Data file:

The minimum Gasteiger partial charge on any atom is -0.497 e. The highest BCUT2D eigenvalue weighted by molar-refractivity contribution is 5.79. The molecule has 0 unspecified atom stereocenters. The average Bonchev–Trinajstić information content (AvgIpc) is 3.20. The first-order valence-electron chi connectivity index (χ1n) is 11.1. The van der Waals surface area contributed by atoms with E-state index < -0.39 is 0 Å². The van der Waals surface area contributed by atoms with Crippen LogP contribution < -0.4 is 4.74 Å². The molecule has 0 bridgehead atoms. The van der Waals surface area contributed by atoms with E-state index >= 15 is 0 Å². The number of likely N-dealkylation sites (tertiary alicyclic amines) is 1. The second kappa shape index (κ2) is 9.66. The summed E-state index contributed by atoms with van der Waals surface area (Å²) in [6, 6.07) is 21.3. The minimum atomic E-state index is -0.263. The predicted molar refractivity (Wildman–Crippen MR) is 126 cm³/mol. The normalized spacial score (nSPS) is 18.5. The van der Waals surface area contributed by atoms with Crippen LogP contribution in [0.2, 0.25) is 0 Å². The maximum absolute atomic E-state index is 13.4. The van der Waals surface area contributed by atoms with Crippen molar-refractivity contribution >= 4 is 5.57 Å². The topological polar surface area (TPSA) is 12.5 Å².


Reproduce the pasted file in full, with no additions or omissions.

The minimum Gasteiger partial charge on any atom is -0.497 e. The highest BCUT2D eigenvalue weighted by molar-refractivity contribution is 5.79. The molecule has 0 unspecified atom stereocenters. The average Bonchev–Trinajstić information content (AvgIpc) is 3.20. The first-order valence-electron chi connectivity index (χ1n) is 11.1. The van der Waals surface area contributed by atoms with E-state index < -0.39 is 0 Å². The van der Waals surface area contributed by atoms with Crippen LogP contribution < -0.4 is 4.74 Å². The molecule has 0 bridgehead atoms. The van der Waals surface area contributed by atoms with E-state index >= 15 is 0 Å². The number of likely N-dealkylation sites (tertiary alicyclic amines) is 1. The second kappa shape index (κ2) is 9.66. The summed E-state index contributed by atoms with van der Waals surface area (Å²) in [6, 6.07) is 21.3. The minimum atomic E-state index is -0.263. The predicted molar refractivity (Wildman–Crippen MR) is 126 cm³/mol. The normalized spacial score (nSPS) is 18.5. The van der Waals surface area contributed by atoms with Crippen LogP contribution in [0.2, 0.25) is 0 Å². The maximum absolute atomic E-state index is 13.4. The van der Waals surface area contributed by atoms with Crippen molar-refractivity contribution >= 4 is 5.57 Å². The topological polar surface area (TPSA) is 12.5 Å².